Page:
Page last updated at 10:33 GMT, Tuesday, 24 May 2005 11:33 UK

Iranians back drive for nuclear power

By Frances Harrison
BBC News, Tehran

Iranian President Mohammad Khatami (C) visits an uranium conversion facility outside the city of Isfahan
Securing nuclear power has become a question of national pride

As nuclear talks between Iran and Europe are approaching crisis point, Iranian television has started showing a series of long advertisements telling people why they need nuclear power.

The appeal is highly nationalistic. "The achievements of our young scientists are another step forward in our struggle for independence," the presenter says.

There are pictures of men in white coats with test tubes and scenes of great engineering feats mining uranium ore blended with the Iranian flag and national anthem.

But what do ordinary Iranians make of this relentless drive to master nuclear technology?

The backbone of the country's economy is Tehran's bazaar - a vast covered wholesale market.

Our leaders are for peace. Today if they are trying to get atomic energy for us, it is for the advancement of the country
Mohammed Sadegh Khamechchi
Carpet trader

For several years traders have enjoyed unprecedented peace and prosperity.

In the carpet section, men are busy everywhere moving piles of rugs on trolleys - counting money and sipping little glasses of tea, while hawkers peddle hot Iranian bread just out of the oven.

"Our leaders are for peace," says carpet trader Mohammed Sadegh Khamechchi.

"Today if they are trying to get atomic energy for us, it is for the advancement of the country," he says. "If one day the oil runs out or it's no longer profitable to refine it, then we will have something to replace it without being dependent on other countries."

But Mr Khamechchi says if a compromise cannot be reached, then Iran will have to stand up to the superpowers alone and if it comes to that, the whole nation will back its leadership.

Not all the carpet merchants want to air their views in public for fear that their outspokenness might affect business.

All say they back Iran's right to nuclear technology, but privately some say not at any cost.

National pride

On the other side of town is a market of a different sort selling hi-tech computers, the latest iPods for storing music, software and electronics imported from the West.

Consumerism is flourishing in Tehran after the difficult years of the revolution and the war with Iraq.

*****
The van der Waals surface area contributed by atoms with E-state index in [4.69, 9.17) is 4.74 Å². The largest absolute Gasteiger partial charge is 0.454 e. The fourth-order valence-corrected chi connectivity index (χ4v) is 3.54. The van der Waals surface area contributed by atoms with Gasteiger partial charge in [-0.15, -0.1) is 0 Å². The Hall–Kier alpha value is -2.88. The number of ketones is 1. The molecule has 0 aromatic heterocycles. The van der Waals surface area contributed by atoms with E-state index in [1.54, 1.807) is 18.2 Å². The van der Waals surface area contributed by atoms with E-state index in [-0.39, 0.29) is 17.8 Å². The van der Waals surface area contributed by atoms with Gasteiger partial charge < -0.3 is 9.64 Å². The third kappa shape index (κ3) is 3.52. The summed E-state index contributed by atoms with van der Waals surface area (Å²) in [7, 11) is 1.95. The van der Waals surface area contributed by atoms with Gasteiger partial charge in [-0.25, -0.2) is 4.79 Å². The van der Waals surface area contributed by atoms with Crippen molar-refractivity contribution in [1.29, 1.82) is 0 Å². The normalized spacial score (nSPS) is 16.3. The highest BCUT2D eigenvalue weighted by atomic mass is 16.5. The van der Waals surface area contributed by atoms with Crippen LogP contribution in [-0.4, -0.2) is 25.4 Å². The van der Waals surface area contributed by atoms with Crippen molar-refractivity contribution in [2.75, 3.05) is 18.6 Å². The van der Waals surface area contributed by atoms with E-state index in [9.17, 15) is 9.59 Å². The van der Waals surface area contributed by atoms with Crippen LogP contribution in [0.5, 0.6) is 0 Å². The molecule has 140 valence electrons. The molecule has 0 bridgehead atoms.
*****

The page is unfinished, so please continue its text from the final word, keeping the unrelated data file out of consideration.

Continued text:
It is hard to find anyone in Iran who will question the need for nuclear power in a country with huge oil and gas reserves and potential for generating hydropower

Iraj Azari, sales manager in a Panasonic shop, knows how politics can affect his life - he lost his job in America after 11 September and had to return home to Iran.

If nuclear talks between Europe and Iran break down, Mr Azari says he will be worried: "If a resolution is not reached, obviously it will have a direct effect on the economy."

He also says that after the war and sanctions Iranians "have had enough; it's time for the authorities to negotiate a peaceful solution - that would be best for everyone".

Despite Mr Azari's reservations, it is hard to find anyone in Iran who will question the need for nuclear power in a country with huge oil and gas reserves and potential for generating hydropower.

It has become a question of national pride and a red line that no politician will cross.

Little room for compromise

Top Iranian nuclear negotiator Hassan Rohani has repeatedly said the resumption of enrichment-related work will go ahead - even if it has been put on hold for one last round of talks with Europe.

"We have to resume some of our nuclear activities; we are discussing the timing and details, but the message for the international community is that it is definite that we will do this in the future," Mr Rohani told state-run television recently.

But there are hardliners in Iran who criticise Mr Rohani for not having been tougher with Europe before.

A recent editorial in the hardline newspaper Jomhuri Islami said: "After two years of negotiations regarding the nuclear issue, even the most naive figures of the country have understood that the Europeans don't want anything else except our defeat."

The hardline-dominated Iranian parliament recently passed a bill obliging the country to develop nuclear fuel.

There was no time limit in the law, but the Iranian government is now legally obliged to pursue enrichment.

And that means the room for compromise with Europe is shrinking.

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